I wrote a screenplay about a life-altering friendship between two women, but people keep telling me the stakes are too low and the conversation scenes are a drag and nobody will ever want to make it into a movie because women talking about ideas is boring and uncommercial.
I flew home to New Jersey last week to watch my sister try on wedding dresses for the first time. (The dress pictured above is not The Dress.) I have never been a bridesmaid before so this was my first real foray into the world of wedding planning. I hadn’t expected to be so fascinated by the process, but it was surprisingly emotional and entertaining.
Now that this wedding stuff is becoming more concrete and I’m thinking in practical terms of budget and logistics rather than extravagantly whimsical flights of fancy, I suddenly understand how it can drive people crazy.
The sticking point is that I really, really, really want to get married in a redwood grove, and trees that are only a few centuries old simply will not do. I need to be surrounded by old-growth coastal redwoods when we say our vows. The idea of eloping is extremely appealing to me, but it doesn’t seem like a viable option because too many people would be upset with us. We’ll have to invite well over 100 people, and while I can’t even hazard a guess as to how many will actually come, it’s a safe assumption that it will be far too many to quietly hike into Montgomery Woods for an unpermitted ceremony, and it would be unreasonable to ask people to travel even further north to Humboldt, since nearly everyone will already have to spend several hours on an airplane just to get to California.
I want it to be late winter or early spring, when redwood forests are at their lushest and most mossy, and since my sister is getting married in the spring of 2014, we are going to have to wait until early 2015, which gives me a while to work on this increasingly daunting quest for a venue. Except I’m supposed to be writing a novel and looking for a part-time job and/or more freelance gigs, not Googling “giant redwood wedding California” all day.
Ed and I went camping in Sequoia and Kings Canyon National Parks with our friend Jack — the first time I have ever really camped, if you don’t count Middlebury Outdoor Orientation back in 2003. We saw the most massive trees in the world in the Giant Forest, looked out over the Great Western Divide and the San Joaquin Valley from the top of Moro Rock, hiked to Mist Falls, had an exciting but peaceful encounter with a mother bear and two cubs, and roasted quite a few marshmallows. Ed and Jack made a number of references to places they would like to explore “next time,” when we would be “backpacking” through more remote areas of the parks, so…I’m not sure about that, but I guess we’ll see…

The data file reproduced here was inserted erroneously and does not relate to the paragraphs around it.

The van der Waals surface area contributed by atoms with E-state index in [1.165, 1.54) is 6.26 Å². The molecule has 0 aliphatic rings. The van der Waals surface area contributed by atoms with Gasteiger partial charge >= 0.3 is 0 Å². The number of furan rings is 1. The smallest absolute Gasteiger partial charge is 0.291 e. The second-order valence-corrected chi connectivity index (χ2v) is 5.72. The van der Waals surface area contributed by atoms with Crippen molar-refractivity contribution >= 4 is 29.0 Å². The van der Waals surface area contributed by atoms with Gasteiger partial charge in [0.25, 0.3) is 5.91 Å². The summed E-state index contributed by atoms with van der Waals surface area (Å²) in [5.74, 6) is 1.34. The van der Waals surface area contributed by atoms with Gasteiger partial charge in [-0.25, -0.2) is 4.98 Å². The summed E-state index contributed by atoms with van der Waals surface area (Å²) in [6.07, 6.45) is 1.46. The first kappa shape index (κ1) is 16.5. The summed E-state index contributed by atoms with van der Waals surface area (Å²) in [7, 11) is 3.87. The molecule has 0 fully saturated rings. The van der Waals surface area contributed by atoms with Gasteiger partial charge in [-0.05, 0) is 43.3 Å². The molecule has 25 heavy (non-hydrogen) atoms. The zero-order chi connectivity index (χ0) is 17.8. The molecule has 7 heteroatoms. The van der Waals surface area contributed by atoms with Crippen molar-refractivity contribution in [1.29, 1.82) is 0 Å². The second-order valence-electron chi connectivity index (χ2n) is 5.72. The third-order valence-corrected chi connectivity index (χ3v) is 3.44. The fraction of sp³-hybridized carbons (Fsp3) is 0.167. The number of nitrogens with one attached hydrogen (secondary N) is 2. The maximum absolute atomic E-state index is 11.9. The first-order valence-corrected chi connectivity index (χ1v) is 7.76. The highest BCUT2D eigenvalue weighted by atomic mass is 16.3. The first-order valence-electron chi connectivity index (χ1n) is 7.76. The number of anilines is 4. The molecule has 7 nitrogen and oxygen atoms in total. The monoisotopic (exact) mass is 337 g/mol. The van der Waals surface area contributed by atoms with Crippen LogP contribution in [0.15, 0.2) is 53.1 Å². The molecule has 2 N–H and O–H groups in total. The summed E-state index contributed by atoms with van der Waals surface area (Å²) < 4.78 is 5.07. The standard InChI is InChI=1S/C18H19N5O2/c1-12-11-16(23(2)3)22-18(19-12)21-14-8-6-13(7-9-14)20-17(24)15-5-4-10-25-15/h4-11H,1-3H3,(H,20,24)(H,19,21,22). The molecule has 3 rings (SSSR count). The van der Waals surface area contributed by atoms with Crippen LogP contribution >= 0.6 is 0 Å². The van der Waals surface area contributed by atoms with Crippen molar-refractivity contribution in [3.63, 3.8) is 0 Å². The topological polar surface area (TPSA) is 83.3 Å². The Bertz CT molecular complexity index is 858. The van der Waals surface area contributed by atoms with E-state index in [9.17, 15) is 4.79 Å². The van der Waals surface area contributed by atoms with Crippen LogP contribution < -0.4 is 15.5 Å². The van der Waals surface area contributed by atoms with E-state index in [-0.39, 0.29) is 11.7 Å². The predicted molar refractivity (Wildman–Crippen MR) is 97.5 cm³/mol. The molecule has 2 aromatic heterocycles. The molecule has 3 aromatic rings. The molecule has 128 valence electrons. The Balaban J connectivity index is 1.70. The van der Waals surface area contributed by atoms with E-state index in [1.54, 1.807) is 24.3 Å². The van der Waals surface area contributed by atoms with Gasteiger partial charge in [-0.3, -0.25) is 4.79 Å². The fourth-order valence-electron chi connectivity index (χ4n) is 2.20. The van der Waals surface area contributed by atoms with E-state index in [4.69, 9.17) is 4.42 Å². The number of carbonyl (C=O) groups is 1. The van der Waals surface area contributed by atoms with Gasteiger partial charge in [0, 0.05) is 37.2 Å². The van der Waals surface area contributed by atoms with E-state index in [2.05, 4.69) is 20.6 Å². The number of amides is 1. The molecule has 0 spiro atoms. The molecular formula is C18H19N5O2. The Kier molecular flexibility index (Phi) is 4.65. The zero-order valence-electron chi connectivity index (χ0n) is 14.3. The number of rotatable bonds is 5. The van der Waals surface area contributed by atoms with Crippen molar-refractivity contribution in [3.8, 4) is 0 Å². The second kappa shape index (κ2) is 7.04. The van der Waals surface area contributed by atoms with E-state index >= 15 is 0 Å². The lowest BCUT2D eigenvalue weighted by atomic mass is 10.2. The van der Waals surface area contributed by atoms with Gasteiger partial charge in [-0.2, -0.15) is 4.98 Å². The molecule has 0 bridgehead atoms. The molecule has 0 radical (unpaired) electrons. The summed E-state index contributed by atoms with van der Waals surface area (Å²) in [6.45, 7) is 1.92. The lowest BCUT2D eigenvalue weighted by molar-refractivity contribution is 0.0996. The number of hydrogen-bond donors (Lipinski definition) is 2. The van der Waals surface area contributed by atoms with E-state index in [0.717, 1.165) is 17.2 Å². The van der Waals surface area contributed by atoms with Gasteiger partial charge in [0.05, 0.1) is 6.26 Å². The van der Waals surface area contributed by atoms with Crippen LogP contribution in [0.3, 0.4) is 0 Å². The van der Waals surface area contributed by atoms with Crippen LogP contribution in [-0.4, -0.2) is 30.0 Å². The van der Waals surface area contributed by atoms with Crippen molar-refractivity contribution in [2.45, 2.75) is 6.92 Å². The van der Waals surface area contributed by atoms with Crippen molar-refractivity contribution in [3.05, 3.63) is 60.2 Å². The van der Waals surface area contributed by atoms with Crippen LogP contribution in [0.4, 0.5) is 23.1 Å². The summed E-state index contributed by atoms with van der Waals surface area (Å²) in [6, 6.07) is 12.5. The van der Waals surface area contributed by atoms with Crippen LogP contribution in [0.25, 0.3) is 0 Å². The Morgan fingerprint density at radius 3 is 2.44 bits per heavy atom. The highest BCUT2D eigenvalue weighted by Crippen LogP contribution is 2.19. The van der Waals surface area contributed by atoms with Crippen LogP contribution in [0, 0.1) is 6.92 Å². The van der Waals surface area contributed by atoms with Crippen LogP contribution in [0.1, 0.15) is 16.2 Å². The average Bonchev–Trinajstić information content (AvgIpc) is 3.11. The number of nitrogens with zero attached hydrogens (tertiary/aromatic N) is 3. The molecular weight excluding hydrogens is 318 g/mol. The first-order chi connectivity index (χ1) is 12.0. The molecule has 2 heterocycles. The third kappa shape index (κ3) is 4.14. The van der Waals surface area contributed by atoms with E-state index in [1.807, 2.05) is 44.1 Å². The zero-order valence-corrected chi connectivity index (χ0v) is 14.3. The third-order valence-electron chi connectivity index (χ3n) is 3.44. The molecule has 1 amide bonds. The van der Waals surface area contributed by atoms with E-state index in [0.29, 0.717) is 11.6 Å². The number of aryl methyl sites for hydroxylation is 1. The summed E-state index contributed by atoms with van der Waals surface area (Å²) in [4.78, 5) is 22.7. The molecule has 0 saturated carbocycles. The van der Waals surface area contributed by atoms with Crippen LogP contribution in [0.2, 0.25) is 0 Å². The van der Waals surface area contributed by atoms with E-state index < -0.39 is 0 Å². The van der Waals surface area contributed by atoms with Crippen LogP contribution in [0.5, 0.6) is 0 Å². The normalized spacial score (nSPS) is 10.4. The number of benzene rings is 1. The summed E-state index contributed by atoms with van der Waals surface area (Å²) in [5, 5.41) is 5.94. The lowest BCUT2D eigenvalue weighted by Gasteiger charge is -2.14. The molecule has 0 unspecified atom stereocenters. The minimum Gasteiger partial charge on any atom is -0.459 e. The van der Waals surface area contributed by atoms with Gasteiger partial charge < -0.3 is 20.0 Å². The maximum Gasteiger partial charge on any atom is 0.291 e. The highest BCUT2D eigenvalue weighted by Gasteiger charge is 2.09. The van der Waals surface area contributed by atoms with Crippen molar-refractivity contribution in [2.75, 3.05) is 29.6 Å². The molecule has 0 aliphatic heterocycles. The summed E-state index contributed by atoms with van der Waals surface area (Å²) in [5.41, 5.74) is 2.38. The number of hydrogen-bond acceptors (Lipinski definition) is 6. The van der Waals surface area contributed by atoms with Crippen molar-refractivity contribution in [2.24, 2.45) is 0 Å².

Ed and I are engaged! I was blithely oblivious that our apparently casual and spontaneous sunset cruise around the bay was, in fact, an elaborate plan culminating in a proposal, right up until the moment when Ed got down on one knee at the bow of the yacht.
I’m on a boat!
Second-growth redwoods lack the mystical enchantment of virgin groves, but the Purisima Creek Redwoods Open Space Preserve is a nice place to hike, anyway.
Chocolope Kush is a cross of Chocolope, popular for its euphoric sativa effect and dessertlike flavor, and Kosher Kush, a heavy indica known for its powerful medicinal qualities. The result is a perfectly balanced hybrid, offering a deeply soothing Kush stone that does not overpower the uplifting sativa high.
The aroma is complex and dankly evocative, with sweet scents of grass, earth, mint, chocolate, and pine layered over spice, musk, and fuel. The taste is mild and smooth, subtly earthy, sweet, and somewhat spicy, with chocolate undertones in the exhalation.
The effect slinks up suddenly, with a strong cerebral rush that expands and distorts perception, inspiring a blithely wandering mind inclined to forget and lose track of time. Physically, it’s fairly sedative, relieving pain, tension, stress, and anxiety with a swishy, flowing, gliding sensation.
Candy Jack is a sativa-dominant hybrid of the iconic Jack Herer, possibly crossed with Cotton Candy. The aroma is sweet and slightly skunky with strong notes of menthol and overripe fruit, and the flavor lives up to the name: sweet, smooth, floral, and a bit fruity with hints of cotton candy and pine.
The effect is uplifting, cheery, and alert, but not energetic. It’s tranquil, carefree, and hazy, and would be an ideal choice for creative activities, watching a movie, or listening to music. It’s potent and heady with a quick mental rush followed by a noticeable crash. This strain could help with anxiety or depression and may also enhance focus.
Ed and I went up to Mendocino last weekend to look at trees and stars and breathe fresh air. We did the Fern Canyon trail in Van Damme State Park, which was pretty nice, and then the next day we went to Montgomery Woods, where we accidentally hiked up a long, extremely steep path that led to fenced-off private property rather than the old-growth virgin redwoods we had come to see. But once we found the actual park, which is very accessible if you do not veer up a hill in the exact opposite direction, it was absolutely stunning. These are the tallest trees you can see without going all the way to Humboldt, plus ferns that are taller than I am, so I think we will definitely be back to this park many times. Like, I really want to move to Ukiah just to be near these trees.
Looking toward Stinson Beach and Bolinas from Mt. Tamalpais.